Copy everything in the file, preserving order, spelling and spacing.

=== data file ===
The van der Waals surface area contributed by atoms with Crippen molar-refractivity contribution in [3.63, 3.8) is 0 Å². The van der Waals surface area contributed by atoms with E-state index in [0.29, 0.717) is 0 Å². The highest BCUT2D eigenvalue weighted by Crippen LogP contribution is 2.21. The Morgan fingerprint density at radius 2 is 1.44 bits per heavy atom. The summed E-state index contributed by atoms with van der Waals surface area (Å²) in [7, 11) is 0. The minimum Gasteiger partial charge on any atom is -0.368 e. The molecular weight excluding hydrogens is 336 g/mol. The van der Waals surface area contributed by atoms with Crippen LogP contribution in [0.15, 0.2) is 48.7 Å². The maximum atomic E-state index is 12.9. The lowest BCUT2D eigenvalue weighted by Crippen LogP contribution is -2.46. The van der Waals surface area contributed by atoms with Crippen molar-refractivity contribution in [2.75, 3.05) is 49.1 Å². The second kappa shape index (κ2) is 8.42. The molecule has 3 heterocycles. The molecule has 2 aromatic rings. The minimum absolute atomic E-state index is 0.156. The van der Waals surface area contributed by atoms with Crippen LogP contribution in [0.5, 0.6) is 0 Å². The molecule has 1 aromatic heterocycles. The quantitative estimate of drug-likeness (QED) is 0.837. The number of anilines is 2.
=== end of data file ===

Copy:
The van der Waals surface area contributed by atoms with Crippen molar-refractivity contribution in [3.63, 3.8) is 0 Å². The van der Waals surface area contributed by atoms with E-state index in [0.29, 0.717) is 0 Å². The highest BCUT2D eigenvalue weighted by Crippen LogP contribution is 2.21. The Morgan fingerprint density at radius 2 is 1.44 bits per heavy atom. The summed E-state index contributed by atoms with van der Waals surface area (Å²) in [7, 11) is 0. The minimum Gasteiger partial charge on any atom is -0.368 e. The molecular weight excluding hydrogens is 336 g/mol. The van der Waals surface area contributed by atoms with Crippen LogP contribution in [0.15, 0.2) is 48.7 Å². The maximum atomic E-state index is 12.9. The lowest BCUT2D eigenvalue weighted by Crippen LogP contribution is -2.46. The van der Waals surface area contributed by atoms with Crippen molar-refractivity contribution in [2.75, 3.05) is 49.1 Å². The second kappa shape index (κ2) is 8.42. The molecule has 3 heterocycles. The molecule has 2 aromatic rings. The minimum absolute atomic E-state index is 0.156. The van der Waals surface area contributed by atoms with Crippen LogP contribution in [0.5, 0.6) is 0 Å². The molecule has 1 aromatic heterocycles. The quantitative estimate of drug-likeness (QED) is 0.837. The number of anilines is 2.